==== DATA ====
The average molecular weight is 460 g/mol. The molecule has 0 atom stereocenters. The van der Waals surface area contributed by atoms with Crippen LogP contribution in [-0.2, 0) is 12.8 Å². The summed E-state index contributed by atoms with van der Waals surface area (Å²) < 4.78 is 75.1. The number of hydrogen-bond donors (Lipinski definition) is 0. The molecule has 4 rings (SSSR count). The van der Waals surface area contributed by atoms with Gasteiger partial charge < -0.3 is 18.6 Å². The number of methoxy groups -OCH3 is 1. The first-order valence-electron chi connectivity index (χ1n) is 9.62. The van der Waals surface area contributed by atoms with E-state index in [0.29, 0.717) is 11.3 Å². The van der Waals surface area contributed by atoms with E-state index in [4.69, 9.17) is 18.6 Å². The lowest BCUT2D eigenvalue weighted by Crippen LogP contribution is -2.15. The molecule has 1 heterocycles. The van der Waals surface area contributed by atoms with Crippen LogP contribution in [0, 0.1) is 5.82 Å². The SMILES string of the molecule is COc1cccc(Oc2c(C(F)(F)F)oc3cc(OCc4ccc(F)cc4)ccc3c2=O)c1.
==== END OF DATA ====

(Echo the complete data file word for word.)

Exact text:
The average molecular weight is 460 g/mol. The molecule has 0 atom stereocenters. The van der Waals surface area contributed by atoms with Crippen LogP contribution in [-0.2, 0) is 12.8 Å². The summed E-state index contributed by atoms with van der Waals surface area (Å²) < 4.78 is 75.1. The number of hydrogen-bond donors (Lipinski definition) is 0. The molecule has 4 rings (SSSR count). The van der Waals surface area contributed by atoms with Gasteiger partial charge < -0.3 is 18.6 Å². The number of methoxy groups -OCH3 is 1. The first-order valence-electron chi connectivity index (χ1n) is 9.62. The van der Waals surface area contributed by atoms with E-state index in [0.29, 0.717) is 11.3 Å². The van der Waals surface area contributed by atoms with E-state index in [4.69, 9.17) is 18.6 Å². The lowest BCUT2D eigenvalue weighted by Crippen LogP contribution is -2.15. The molecule has 1 heterocycles. The van der Waals surface area contributed by atoms with Crippen LogP contribution in [0, 0.1) is 5.82 Å². The SMILES string of the molecule is COc1cccc(Oc2c(C(F)(F)F)oc3cc(OCc4ccc(F)cc4)ccc3c2=O)c1.